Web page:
John Barbour: I came to the United States in the early sixties to track down my father. When that didn't work, I ended up at a place called the Castle Theater. I was there for nearly a year, but then I decided I didn't want to escape reality - I wanted to face reality. My two heroes in television were Edward R. Murrow and Jack Paar. Jack Paar was by far the best of all the people who hosted The Tonight Show. He would have people on that no one else would. I remember when he discovered Nichols and May. They had come out of the Second City and he had met them at the Russian Tea Shop.
Their manager was Jack Rollins. They did this little routine, they were intellectual and low key... and on that first appearance they bombed. Jack Paar literally got up from behind his desk, pointed at them and said to the audience, "These kids are funny and I am going to keep bringing them back until you get it."
Johnny Carson would never have done that. Not in a million years. Paar had Jonathan Winters on the show, the Smothers Brothers on the show, he had intellectuals on the show. When I started doing stand-up... I bought all the comedy books full of jokes and funny anecdotes. Most of it was absolute crap. The stuff that was good in them, well, everybody knew about those bits. So I decided to write my own material.
Kliph Nesteroff: You were booked into the Hungry i fairly fast...
John Barbour: Yes, it was my second professional job, the first week of November 1963. I did a lot of political material, but remained objective and never took a position. I remember one of Jack Paar's lines. He said he never voted because it only encouraged them. I was so successful for that first engagement at the Hungry i that they booked me back for the last week of November 1963.
Unfortunately John F. Kennedy was murdered on the 22nd, so when I went back it was empty. The following week I was booked in Fresno - and there were a thousand people there every night celebrating his assassination. That was when I became aware there were people in this country that were glad John F. Kennedy was killed. There was a pathological hatred of Kennedy the way there is now a pathological hatred of Obama. That was extremely disheartening.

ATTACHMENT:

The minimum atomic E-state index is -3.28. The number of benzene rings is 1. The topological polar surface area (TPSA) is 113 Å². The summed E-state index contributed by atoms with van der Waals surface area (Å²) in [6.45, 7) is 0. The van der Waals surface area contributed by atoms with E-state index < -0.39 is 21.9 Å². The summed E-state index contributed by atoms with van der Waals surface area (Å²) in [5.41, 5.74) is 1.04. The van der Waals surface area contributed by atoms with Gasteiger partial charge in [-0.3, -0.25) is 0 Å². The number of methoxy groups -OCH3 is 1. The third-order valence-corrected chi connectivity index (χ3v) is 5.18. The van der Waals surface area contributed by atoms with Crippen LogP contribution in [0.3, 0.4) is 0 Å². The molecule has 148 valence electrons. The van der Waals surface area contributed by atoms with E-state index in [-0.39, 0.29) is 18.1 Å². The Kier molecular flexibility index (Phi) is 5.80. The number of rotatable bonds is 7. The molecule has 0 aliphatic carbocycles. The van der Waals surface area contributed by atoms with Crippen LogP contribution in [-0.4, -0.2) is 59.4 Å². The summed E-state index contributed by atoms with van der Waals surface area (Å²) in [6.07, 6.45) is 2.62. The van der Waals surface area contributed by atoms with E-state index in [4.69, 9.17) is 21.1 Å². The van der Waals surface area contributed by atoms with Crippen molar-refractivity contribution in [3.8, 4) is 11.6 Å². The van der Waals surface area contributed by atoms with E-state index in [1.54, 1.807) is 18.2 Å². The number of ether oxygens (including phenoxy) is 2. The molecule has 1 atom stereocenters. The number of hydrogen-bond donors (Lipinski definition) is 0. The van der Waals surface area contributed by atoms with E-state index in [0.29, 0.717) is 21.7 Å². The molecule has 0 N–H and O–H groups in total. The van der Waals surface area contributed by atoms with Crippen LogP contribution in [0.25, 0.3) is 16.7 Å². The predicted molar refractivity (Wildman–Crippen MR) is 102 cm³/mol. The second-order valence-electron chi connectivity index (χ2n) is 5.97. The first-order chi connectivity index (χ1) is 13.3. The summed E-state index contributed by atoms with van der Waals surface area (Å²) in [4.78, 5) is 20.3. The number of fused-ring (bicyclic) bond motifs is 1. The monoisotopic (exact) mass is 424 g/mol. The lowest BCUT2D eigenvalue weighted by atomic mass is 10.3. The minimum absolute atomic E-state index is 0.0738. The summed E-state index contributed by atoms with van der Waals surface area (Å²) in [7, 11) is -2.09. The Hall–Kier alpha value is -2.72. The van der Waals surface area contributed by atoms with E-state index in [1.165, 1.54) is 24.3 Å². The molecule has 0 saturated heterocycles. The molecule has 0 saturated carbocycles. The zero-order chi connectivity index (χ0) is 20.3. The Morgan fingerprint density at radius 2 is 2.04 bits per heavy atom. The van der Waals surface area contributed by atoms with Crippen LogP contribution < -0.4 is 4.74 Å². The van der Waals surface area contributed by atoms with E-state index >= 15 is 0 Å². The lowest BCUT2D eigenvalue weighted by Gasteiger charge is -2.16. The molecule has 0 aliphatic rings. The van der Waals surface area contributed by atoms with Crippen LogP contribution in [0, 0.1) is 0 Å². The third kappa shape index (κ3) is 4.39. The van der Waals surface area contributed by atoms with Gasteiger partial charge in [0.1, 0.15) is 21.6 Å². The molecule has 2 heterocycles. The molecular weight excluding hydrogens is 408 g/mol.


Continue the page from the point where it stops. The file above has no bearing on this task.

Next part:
Of course, I could not do my political material in that atmosphere, so I had to write a whole bunch of new material. I remember my opening line. "Nice to be in Fresno, the agricultural capital of California... where the largest crop is Armenians." Half the audience was Armenian and I was a big hit, but I was also very saddened.
Kliph Nesteroff: What was the club in Fresno?
John Barbour: You know, I don't remember the name, but it seated a thousand people. It was huge. It was like a barn. It was absolutely massive.
Kliph Nesteroff: One early gig of yours was the Versailles Room in Verdugo Oaks.
John Barbour: Yes, that's it. The Versailles Room was in a place called Pikes. It was a huge restaurant. Where did you find that? That's absolutely amazing.
Kliph Nesteroff: Another early gig - Angelo's in Anaheim with a woman named Phyllis Inez.